Hart Health Strategies provides a comprehensive policy briefing on a weekly basis. This in-depth health policy briefing is sent out at the beginning of each week. The health policy briefing recaps the previous week and previews the week ahead. It alerts clients to upcoming congressional hearings, newly introduced bills, regulatory announcements, and implementation activity related to the Patient Protection and Affordable Care Act (PPACA) and other health laws.


Congress Passes Fiscal Deal and President Obama Signs Bill into Law

After the Senate acted first and the House passed H.R. 8, the American Taxpayer Relief Act of 2012, President Obama signed the fiscal cliff deal into law on January 2, 2013. The last minute negotiations conducted principally between Senate Minority Leader Mitch McConnell and Vice President Joseph Biden were instrumental in garnering an 89-8 vote in the Senate (with 5 Republicans and 3 Democrats objecting). The House abandoned the so-called “Hastert Rule” under which a majority of the majority Republicans would be needed to take up legislation and passed the bill by a vote of 257-167 with about 90% of all House Democrats voting for the bill and only about a third of the House Republicans.

In general, the tax provisions of the law: extends Bush-era tax cuts for individual with incomes under $400,000 ($450,000 for families); makes a permanent fix to the AMT; extends through 2013 various individual, business and energy tax exemptions and credits; provides for a 40% estate tax with a $5 million exemption. The bill would also repeal the congressional pay raise, extend jobless benefits for the long-term unemployed for another year and temporarily extend dairy price supports, among other things.

In addition, as described below and in the Appendix, the law provides for a one-year “doc fix” with the cost offset by other federal health program changes. Of note, the law delays until March 1, 2013 the BCA mandated spending cuts, including a 2% cut to Medicare. The law also exempts the budgetary effects of its various provisions from the PAYGO requirements of the Statutory Pay-As-You-Go Act of 2010.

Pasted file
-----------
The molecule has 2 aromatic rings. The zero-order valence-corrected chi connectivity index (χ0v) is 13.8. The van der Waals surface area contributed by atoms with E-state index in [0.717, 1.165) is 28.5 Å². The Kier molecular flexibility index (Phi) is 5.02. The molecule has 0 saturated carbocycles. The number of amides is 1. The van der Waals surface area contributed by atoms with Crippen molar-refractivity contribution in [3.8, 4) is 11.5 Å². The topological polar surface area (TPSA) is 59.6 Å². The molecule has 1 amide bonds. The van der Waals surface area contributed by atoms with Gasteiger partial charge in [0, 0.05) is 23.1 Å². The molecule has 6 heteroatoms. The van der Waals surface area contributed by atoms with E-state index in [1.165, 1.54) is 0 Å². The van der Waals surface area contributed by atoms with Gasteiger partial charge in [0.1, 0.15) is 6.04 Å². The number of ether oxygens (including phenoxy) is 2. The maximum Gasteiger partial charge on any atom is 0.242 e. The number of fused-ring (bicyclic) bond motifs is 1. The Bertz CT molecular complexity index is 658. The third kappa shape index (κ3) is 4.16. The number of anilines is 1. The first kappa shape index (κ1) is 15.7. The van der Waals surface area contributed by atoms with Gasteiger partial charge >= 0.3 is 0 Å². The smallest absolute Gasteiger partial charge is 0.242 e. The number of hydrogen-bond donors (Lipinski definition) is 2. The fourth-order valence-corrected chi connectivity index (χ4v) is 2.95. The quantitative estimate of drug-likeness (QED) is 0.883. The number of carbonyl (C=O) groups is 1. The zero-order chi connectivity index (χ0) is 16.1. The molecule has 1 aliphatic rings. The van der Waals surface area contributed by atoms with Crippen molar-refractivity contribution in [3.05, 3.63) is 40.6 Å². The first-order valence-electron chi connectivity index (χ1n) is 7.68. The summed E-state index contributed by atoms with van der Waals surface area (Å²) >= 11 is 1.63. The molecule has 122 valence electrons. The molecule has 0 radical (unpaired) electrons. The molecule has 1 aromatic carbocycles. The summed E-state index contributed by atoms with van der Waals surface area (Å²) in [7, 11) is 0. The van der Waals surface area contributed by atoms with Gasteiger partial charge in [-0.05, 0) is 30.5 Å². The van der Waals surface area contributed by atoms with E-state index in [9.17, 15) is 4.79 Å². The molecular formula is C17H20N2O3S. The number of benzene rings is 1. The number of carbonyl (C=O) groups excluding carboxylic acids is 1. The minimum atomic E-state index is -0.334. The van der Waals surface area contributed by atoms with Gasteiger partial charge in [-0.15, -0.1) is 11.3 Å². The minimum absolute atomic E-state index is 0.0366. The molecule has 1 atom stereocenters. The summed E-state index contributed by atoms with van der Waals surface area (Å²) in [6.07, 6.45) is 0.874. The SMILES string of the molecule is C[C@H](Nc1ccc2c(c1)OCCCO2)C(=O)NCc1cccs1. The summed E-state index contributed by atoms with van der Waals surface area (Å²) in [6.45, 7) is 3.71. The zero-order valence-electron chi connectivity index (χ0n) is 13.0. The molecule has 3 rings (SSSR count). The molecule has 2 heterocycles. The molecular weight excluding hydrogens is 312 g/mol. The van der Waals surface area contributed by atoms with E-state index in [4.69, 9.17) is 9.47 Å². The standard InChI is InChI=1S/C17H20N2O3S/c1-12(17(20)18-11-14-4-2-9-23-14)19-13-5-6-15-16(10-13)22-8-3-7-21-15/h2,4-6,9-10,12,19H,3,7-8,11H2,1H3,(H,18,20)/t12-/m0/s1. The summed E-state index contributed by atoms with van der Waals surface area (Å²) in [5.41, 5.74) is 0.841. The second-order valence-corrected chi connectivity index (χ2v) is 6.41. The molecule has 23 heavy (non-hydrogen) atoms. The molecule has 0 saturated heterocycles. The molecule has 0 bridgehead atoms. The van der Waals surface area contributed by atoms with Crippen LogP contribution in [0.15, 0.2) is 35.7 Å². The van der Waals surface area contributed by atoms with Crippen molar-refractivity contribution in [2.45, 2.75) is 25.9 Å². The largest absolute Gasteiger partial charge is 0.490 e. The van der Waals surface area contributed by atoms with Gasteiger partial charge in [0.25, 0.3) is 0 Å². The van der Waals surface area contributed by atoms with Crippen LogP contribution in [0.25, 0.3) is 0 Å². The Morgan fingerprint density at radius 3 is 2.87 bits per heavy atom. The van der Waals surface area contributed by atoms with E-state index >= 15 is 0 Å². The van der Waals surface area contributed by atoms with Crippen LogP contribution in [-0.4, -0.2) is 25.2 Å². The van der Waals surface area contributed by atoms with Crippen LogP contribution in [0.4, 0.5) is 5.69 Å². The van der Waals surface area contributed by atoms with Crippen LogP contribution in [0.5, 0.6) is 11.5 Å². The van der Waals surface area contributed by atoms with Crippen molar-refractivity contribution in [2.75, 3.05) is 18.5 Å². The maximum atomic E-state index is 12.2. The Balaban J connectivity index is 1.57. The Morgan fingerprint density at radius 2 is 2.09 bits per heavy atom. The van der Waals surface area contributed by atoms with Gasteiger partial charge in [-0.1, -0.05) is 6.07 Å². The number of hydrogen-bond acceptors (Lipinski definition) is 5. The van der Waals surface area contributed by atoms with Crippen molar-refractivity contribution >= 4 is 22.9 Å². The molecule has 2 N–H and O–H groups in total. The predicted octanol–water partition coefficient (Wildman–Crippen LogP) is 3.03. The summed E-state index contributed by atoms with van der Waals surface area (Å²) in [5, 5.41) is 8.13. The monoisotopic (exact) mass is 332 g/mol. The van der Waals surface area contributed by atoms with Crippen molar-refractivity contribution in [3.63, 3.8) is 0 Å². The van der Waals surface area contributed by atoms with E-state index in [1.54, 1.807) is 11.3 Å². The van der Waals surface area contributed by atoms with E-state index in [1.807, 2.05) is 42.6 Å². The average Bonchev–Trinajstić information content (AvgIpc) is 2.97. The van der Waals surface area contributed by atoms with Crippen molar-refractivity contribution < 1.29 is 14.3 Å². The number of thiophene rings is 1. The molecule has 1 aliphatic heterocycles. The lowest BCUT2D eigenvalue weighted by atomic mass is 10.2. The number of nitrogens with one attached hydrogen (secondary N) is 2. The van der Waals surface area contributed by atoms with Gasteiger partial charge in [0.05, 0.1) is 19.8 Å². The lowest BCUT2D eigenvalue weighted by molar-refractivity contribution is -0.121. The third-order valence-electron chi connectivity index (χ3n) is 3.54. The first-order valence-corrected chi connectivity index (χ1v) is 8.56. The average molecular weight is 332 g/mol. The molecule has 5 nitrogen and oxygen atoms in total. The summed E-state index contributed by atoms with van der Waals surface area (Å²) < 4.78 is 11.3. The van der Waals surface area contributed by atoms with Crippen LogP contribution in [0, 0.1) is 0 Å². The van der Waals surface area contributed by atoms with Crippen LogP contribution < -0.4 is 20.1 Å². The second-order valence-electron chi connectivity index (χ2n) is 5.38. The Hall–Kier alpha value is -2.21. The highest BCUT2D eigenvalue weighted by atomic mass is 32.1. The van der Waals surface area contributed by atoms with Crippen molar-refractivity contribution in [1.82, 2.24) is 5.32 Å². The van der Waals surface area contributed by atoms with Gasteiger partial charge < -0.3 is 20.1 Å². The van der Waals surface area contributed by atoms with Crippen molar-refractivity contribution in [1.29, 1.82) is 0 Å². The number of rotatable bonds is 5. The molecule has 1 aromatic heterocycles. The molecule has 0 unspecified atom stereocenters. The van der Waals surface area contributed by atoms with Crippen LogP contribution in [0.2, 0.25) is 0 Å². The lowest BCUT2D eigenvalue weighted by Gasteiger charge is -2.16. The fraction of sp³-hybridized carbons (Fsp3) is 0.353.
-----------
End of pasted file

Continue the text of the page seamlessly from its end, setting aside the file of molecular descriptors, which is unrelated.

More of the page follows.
H.R. 8 Provides One-Year Doc Fix

In general, the fiscal cliff budget deal would rescind the 26.5% reduction in 2013 Medicare physician payments at a 10-year cost of about $25.2 billion. The law offsets this cost through a number of changes, including: a $10.5 billion reduction in Medicare payments by making documentation and coding adjustments under the inpatient prospective payment system for hospitals; a $4.2 billion cut to Medicaid disproportionate share payments to hospitals; savings of $600 million through a competitive bidding system for fake omega watches over-the-counter diabetic test strips; savings of $1.7 billion by repealing the Medicare Improvement Fund; savings of $2.5 billion by adjusting the coding intensity between Medicare Advantage and Medicare fee-for-service; savings of $4.9 billion from payment adjustments for end-stage renal disease; savings of $800 million through Medicare cuts for advanced imaging services; a $300 million cut to hospital reimbursements for radiation therapy among other savings as described in the Appendix. The law also extends the existing 1.0 floor on the Medicare payment “physician work” index through December 31, 2013.

H.R. 8 Changes to PPACA

The law prohibits HHS from distributing the bulk of about $1.9 billion in loans available to consumer oriented and operated plans (CO-OPs), but does maintain 10% of the remaining funds to help cover the administrative costs of CO-OP plans that have already have approved. The law also repeals the PPACA’s long-term care Community Living Assistance Services and Support Program (CLASS Act), but includes provisions promoted by Senator Rockefeller which establish a Commission on Long-Term Care, a 15-member temporary body modeled on other independent health care panels, such as the Medicare Payment Advisory Commission. Within 30 days, three members will be named by the President and the minority and majority leaders in the House and Senate. The panel’s recommendations could come as early as this fall; however Congress is not obligated to vote on the recommendations.

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